Luke 14:25-27

Jesus didn’t “have to” come to earth. He “got to.” He chose love over fear.

If that’s what Jesus did, what other choice do I have? There is no other choice. I get to choose love over fear. As Thomas Merton so eloquently puts it, “Our job is to love people without stopping to inquire whether or not they’re worthy.”

Now, I am in no way Jesus. But I have the privilege of knowing Him. And that changes everything, including my suffering.

Especially my suffering.

To be clear, it doesn’t change the fact that I suffer. Being a Christian is not some get-out-of-jail-free card that acts as a prevention against suffering. Do not pass go. Do not collect two hundred dollars. In fact, it is just the opposite. It invites it. After all, if you want to look like Jesus, you’re going to get some scars.

As Romans 8:16-17 states:
“The Spirit Himself bears witness with our spirit that we are children of God. And if children, then heirs – heirs of God and fellow heirs with Christ, provided we suffer with Him in order that we may also be glorified with Him.


Imperfect yet thankful.

If Christianity prevented suffering, wouldn’t everyone convert? (I mean, it follows right?) However, as my pastor says, Christianity is a terrible religion – because it’s not based on your merit. It’s based entirely on Christ’s merit. Being a Christian is not all sunshine and unicorns. In fact, the gospel is the story of Jesus being nailed to a cross – the most tortuous way that the Romans had devised to kill people. And they were experts at killing people. They thrived on it.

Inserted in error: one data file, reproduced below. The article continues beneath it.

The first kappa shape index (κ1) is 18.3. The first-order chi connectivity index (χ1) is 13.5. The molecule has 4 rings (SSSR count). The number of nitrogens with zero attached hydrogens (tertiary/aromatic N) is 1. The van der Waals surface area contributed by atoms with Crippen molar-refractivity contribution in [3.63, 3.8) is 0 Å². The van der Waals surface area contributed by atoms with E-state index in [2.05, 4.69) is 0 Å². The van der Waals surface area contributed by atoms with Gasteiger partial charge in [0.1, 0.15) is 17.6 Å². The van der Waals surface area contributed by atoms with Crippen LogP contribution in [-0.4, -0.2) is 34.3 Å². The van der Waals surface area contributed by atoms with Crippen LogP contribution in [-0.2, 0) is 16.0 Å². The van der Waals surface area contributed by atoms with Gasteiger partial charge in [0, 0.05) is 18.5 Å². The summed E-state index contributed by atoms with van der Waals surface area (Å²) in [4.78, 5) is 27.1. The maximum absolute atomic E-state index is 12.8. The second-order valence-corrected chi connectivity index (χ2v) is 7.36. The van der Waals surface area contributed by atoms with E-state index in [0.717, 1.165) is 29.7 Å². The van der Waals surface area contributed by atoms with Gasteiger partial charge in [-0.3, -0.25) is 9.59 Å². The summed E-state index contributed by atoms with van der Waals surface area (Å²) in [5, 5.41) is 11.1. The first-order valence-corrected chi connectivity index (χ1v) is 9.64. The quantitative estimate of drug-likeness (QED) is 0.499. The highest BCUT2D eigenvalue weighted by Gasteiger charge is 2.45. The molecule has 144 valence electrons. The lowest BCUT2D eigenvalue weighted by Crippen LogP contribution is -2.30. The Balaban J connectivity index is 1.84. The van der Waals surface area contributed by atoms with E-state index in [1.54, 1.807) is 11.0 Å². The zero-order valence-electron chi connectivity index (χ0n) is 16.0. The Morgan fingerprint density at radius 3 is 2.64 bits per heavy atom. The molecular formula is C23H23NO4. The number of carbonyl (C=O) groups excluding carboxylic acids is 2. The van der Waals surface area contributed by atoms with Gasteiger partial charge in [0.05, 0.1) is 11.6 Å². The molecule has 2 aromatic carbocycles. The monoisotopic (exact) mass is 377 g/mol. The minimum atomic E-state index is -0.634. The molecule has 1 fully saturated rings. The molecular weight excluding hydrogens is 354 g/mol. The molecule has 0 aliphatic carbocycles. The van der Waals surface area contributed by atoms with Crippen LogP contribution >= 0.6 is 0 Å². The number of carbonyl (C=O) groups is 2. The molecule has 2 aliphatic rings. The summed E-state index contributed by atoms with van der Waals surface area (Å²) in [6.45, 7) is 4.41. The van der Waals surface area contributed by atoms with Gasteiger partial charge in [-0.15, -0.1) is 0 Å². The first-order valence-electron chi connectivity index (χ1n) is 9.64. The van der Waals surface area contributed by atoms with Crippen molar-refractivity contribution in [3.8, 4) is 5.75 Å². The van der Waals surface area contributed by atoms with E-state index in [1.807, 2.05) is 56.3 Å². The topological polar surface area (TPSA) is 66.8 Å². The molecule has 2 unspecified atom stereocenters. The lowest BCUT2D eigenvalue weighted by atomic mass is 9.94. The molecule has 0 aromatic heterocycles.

But the story doesn’t end with Jesus dying on the cross. It ends with Him defeating death – the ultimate consequence of sin – by being resurrected back to life.

As Romans 8:18 goes on to say:
“For I consider that the sufferings of this present time are not worth comparing with the glory that is to be revealed to us.”

My suffering is not the end of my story. It’s the beginning of a tale of God’s eternal glory.

“There is always enough grace for you, Amy.”
-Jarron Widrick

(a reminder from a beloved friend of mine recently that I think everyone needs)

Adventure in Hope


Last spring, I decided to get a tattoo – partially in memory of Nancy, and partially for my own sake, as a constant personal reminder. I got the words “adventure in hope” written as a permanent reminder and memoriam on my upper left hand shoulder. It was a phrase I had coined upon initially moving to New Paltz, after years of debating how I wanted to honor Nancy. I wanted something simple but meaningful to me – words I would carry with me as a banner going forward in my life, and a reminder of where I came from. I finally settled on the phrase “adventure in hope” for these reasons:

  • I want my life to be an adventure. I want to love boldly, live joyfully, give freely. In truth, I think that my life already is one. I think that loving people unconditionally is the most adventurous thing you will ever do, and is entirely too rare.